Lor, along with a team of educators from the Chippewa Valley, read hundreds of books to make selections for the project. They looked for texts in which the main character and the author are part of a represented group.

These books alone are a significant asset, but the team also compiled guides for families, including conversation starters for the books, lists of words to avoid and words to use (and why), answers to frequently asked questions about diversity and equity, as well as a list of other age-appropriate books on the topic and recommended books and websites for adults. The group developed kits for various ethnic groups and for different age groups (early childhood, young readers or tweens, and teens). Currently, Latinx and Asian kits are available and LGBTQIA+ kits are in the works. Next up will be kits that highlight black/African-American people and Muslim people.

Dr. Audrey Robinson, founder of Circles of Change, wrote a grant through the Mahmoud S. Taman Foundation to fund the initial kits, with additional funding from the City of Eau Claire, Eau Claire County, the Eau Claire Area School District, City of Altoona, Chippewa Valley Technical College, and private donors.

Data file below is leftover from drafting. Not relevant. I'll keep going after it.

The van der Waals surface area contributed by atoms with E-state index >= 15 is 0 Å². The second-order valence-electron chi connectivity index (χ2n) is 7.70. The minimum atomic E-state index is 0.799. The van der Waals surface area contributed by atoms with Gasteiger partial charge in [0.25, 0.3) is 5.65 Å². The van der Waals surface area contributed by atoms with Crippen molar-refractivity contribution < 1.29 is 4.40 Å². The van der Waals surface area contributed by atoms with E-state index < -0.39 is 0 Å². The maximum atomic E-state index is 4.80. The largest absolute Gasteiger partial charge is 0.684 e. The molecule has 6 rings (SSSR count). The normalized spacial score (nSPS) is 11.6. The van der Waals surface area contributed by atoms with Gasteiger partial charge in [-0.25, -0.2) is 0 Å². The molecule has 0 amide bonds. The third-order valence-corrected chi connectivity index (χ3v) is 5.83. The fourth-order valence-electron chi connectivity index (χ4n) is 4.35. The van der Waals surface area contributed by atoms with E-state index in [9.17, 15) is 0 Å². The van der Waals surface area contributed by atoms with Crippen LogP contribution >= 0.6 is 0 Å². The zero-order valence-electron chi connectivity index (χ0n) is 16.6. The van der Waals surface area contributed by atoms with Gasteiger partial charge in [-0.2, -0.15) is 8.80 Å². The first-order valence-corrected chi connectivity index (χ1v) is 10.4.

“Many people in the Chippewa Valley and surrounding areas grow up with no exposure to diverse populations in their towns, neighborhoods, or schools,” Robinson says. “These books provide that exposure.”

The kits are funded by donations as a program of the Luginbill Children’s Foundation. Kits are available to check out at public libraries in Eau Claire, Altoona, and Chippewa Falls; the Boys and Girls Club’s Mary Markquart Center; the Family Resource Center in Eau Claire; and UW-Eau Claire’s Children’s Nature Academy.

As an elementary school teacher and parent who is passionate about equity, diversity, and inclusion, Linderholm calls her work on these kits “a perfect storm of everything I care about.” She says, “Many white parents like me want to shield our children from some of the ugliness of the world. We have a tendency to avoid any kind of conversation about prejudice, discrimination, bias, or racism. … Families of color don’t get to shield their children, because they experience these things all the time.”

Linderholm’s goal is to raise her kids to recognize when peers may be treated unfairly and to do something about it. Family Conversation Kits help make it possible for other parents to accomplish the same.

To learn more about Family Conversation Kits or to make a donation toward the program, visit squareup.com/store/FamilyConversationKits or facebook.com/FamilyConversationKits.

To learn more about Family Conversation Kits or to make a donation toward the program, visit squareup.com/store/FamilyConversationKits,  facebook.com/FamilyConversationKits, or follow @FamilyKits on Twitter.